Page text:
A regular question on the Etsy forums is whether or not one should enclose a printed receipt when sending out the items you sell online.

Here are some of the reasons why I include a receipt with sales from my vintage shop on Etsy, and why I think they can be a very powerful and useful part of your branding.

1 Branding

It is a powerful opportunity to include your branding with your product. Very often people complain that they hear folks saying they bought items “from Etsy” rather than from the individual sellers. To help ensure that your customers know they bought from YOU, having a receipt with your shop branding clearly on it is a cheap and very effective device.

I made the receipts for my Tin Teddy Vintage shop using Serif PagePlus, but you could use any word-processing or desktop-publishing program to do the same thing. I usually fill them in and print them out when needed, but I also keep some ready printed “blank” ones so I can fill them in with a pen if I had printer problems (my printer has its moments).

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2 Checklist

If you regularly sell multiple units then it provides a convenient list for the customer to check that everything is included in the parcel. Most supply sellers include a document like this as a packing list. They also use it as a checklist for themselves when packing up the order.

3 Returns

You can include your return address on the receipt, along with any instructions for returns. Naturally you don’t really want your customer to return their purchase – and most of the time they will have no desire to do so! But having this information clearly available shows confidence in your product and is reassuring to the customer. If you are in the European Union you must have ensure your customer has access to this information anyway.

4 Feedback

Some people like to include a polite reminder about keaving feedback on their receipts. I don’t personally do this, but have seen many Etsy and eBay sellers who do, and as long as it is subtle and polite it should not cause offence.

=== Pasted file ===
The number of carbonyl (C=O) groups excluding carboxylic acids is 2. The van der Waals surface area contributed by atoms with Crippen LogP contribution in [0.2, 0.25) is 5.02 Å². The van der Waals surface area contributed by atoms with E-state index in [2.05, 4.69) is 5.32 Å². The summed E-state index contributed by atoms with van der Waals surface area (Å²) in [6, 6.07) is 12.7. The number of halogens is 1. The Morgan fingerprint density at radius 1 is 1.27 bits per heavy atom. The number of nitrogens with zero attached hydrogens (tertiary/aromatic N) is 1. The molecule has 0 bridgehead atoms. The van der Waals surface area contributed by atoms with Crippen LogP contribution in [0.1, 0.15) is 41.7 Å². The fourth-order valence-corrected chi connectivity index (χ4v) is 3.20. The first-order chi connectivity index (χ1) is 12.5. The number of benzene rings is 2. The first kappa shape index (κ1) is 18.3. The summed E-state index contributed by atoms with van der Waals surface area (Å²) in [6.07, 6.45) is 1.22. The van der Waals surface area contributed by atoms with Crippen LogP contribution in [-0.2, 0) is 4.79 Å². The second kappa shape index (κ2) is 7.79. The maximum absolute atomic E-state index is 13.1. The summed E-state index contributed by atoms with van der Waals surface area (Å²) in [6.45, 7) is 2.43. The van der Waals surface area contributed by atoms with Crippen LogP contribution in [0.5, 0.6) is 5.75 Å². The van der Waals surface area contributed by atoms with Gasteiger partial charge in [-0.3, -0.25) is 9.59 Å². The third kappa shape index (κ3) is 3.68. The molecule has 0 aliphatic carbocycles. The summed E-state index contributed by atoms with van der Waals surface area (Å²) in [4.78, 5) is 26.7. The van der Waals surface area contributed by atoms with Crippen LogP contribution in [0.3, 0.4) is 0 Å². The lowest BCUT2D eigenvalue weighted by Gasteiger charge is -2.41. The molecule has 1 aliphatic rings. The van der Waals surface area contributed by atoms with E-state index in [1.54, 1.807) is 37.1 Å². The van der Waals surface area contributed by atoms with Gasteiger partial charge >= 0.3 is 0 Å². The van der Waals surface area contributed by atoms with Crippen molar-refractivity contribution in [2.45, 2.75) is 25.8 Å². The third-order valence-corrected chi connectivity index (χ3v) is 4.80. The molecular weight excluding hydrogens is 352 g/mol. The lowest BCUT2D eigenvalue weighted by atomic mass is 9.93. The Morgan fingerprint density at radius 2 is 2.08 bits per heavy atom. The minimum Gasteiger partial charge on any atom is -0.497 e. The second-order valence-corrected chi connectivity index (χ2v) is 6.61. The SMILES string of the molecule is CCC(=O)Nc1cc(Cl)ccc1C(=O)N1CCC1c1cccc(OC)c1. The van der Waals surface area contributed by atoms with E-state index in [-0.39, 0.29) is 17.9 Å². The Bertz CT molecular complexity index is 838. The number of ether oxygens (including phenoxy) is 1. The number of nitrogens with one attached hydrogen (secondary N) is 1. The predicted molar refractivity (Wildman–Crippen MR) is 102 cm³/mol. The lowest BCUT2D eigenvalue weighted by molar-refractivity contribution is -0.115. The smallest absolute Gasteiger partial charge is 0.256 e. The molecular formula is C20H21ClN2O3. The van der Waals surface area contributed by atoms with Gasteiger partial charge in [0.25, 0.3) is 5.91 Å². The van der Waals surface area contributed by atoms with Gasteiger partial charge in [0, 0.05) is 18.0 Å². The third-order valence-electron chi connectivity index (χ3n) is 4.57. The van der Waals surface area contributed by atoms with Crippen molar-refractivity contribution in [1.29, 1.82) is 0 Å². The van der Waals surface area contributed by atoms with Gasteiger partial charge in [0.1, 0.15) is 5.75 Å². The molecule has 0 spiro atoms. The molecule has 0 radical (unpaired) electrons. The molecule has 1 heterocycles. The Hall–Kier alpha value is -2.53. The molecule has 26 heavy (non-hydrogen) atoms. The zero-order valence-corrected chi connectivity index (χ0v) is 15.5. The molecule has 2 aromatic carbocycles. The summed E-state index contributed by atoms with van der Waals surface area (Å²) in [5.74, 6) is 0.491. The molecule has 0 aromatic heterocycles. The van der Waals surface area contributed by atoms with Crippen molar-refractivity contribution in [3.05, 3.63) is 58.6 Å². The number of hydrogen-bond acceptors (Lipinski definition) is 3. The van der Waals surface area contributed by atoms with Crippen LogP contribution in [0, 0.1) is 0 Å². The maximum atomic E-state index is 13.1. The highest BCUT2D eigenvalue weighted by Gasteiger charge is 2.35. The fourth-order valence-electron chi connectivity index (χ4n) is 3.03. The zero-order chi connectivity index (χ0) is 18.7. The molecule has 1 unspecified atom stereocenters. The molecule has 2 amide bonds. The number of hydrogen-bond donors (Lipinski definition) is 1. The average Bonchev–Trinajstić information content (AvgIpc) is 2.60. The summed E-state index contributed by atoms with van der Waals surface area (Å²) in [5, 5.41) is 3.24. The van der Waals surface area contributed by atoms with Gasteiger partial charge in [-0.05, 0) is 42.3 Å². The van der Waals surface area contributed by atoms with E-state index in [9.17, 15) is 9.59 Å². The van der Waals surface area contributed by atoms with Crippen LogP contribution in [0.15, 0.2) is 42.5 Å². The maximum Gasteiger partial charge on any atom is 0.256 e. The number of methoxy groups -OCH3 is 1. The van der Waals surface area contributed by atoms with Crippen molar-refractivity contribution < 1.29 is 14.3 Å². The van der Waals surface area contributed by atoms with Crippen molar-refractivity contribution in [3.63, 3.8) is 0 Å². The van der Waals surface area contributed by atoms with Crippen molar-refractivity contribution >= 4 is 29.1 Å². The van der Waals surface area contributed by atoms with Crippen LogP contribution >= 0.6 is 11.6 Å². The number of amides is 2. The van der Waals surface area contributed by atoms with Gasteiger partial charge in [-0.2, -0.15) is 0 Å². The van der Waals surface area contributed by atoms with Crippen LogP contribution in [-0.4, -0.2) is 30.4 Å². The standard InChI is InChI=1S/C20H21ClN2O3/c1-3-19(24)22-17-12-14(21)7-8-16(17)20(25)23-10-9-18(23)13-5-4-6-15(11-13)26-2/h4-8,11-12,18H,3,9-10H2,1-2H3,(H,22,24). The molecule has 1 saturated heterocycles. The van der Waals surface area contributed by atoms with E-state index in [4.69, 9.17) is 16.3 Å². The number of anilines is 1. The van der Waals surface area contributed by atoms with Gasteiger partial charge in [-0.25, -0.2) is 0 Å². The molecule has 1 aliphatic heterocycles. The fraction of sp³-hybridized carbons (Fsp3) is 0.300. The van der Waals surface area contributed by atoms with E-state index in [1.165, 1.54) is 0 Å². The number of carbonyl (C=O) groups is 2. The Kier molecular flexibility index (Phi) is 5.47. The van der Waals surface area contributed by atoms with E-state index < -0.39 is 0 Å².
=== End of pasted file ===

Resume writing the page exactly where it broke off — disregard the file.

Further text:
5 Loss Prevention

Just occasionally a parcel gets damaged on route to its location. Addresses can become unreadable. Having a receipt inside the parcel is a back up in case this happens. The postal workers can readdress the parcel and ensure it reaches your customer, or get it back to you safely. If you have listed the contents then even if the parcel is very badly damaged the post office may be able to reassemble it and get it delivered safely.

6 IdentificationTTReceipts

Sometimes people buy a lot of things in a short period of time, for example at Christmas. When the parcels start arriving it is handy to be able to easily tell which items came from where, and how much was spent on them – without having to go to the computer. Including a receipt means the recipient instantly knows who sent the parcel.

7 Customers’ Convenience

If you sell supplies then your customers may well appreciate the receipt to file away for tax purposes. Sure, they could print it off Etsy themselves, but if you are providing it then this little extra convenience may help them become a repeat customer.

The same can be true for vintage sellers. A fact of life is that sometimes your customers will be buying things to resell. If so then they will appreciate a receipt as a record of how much they paid and for tax purposes. You will have got the sale you wanted, and making their life a wee bit easier may encourage more purchases from them in the future.

8 Professionalism

When you buy online from a “big company” you will always get a receipt. It is somewhat standard business practice. Therefore when doing so yourself you are helping your little business to look more professional. This is reassuring to customers.

 

Personally I think the benefits of including a receipt more than justify the tiny cost in paper and ink to do so.

I would love to hear your thoughts on this subject 🙂

Are you just about to open a new Etsy shop? If you use my affiliate link here then you (and I) will get 40 free listings. Yay! 40 Free Listings at Etsy Link

A Receipt with your parcel – yes or no?
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